"Market aggregation" is defined as the marketing of standardized goods and services to a large population of people that have similar needs, according to Inc. Another name for market aggregation is "mass marketing," a strategy that treats all customers as a single group that is handled homogeneously.
Many products with everyday use are marketed in this way, including gasoline, sugar, rubber bands and dry cleaning services. Inc. explains that the reason why market aggregation works is because large numbers of people perceive the product as the same no matter what company provides the product. Market aggregation reduces production and marketing costs, thereby reducing costs to consumers. When companies have large production runs over the long term, consumers may have more value for their money when businesses employ mass marketing campaigns.
One subset of market aggregation is product differentiation. Companies use this strategy to differentiate their product from other companies' products that are exactly the same. An example is when a towel manufacturer embroiders the name of a business into the fabric, according to Inc. Product differentiation is most effective when consumers recognize and perceive one brand as superior over another.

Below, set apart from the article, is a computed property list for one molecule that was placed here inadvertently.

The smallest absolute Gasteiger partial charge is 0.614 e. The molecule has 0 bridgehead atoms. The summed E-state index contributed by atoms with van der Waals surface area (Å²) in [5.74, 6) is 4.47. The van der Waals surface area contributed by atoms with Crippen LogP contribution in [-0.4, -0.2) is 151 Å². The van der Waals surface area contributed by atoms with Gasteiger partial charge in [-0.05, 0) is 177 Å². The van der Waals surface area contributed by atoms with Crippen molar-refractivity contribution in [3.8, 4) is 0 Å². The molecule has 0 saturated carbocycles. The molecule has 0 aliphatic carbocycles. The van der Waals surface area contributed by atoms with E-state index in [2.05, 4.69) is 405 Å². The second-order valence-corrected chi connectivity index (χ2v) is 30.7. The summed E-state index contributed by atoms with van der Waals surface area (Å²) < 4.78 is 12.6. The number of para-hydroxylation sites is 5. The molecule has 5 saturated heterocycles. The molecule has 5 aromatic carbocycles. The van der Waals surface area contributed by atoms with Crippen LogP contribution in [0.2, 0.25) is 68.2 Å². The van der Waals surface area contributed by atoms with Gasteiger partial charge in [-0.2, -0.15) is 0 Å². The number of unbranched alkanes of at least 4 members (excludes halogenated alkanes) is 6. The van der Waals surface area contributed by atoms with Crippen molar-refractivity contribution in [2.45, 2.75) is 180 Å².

Market aggregation is one end of the marketing spectrum that ranges from offering one product to many people versus a different product designed specifically for one person. Inc. reveals the disadvantages to mass marketing include lack of product diversity and inability to identify needs of specific groups of customers.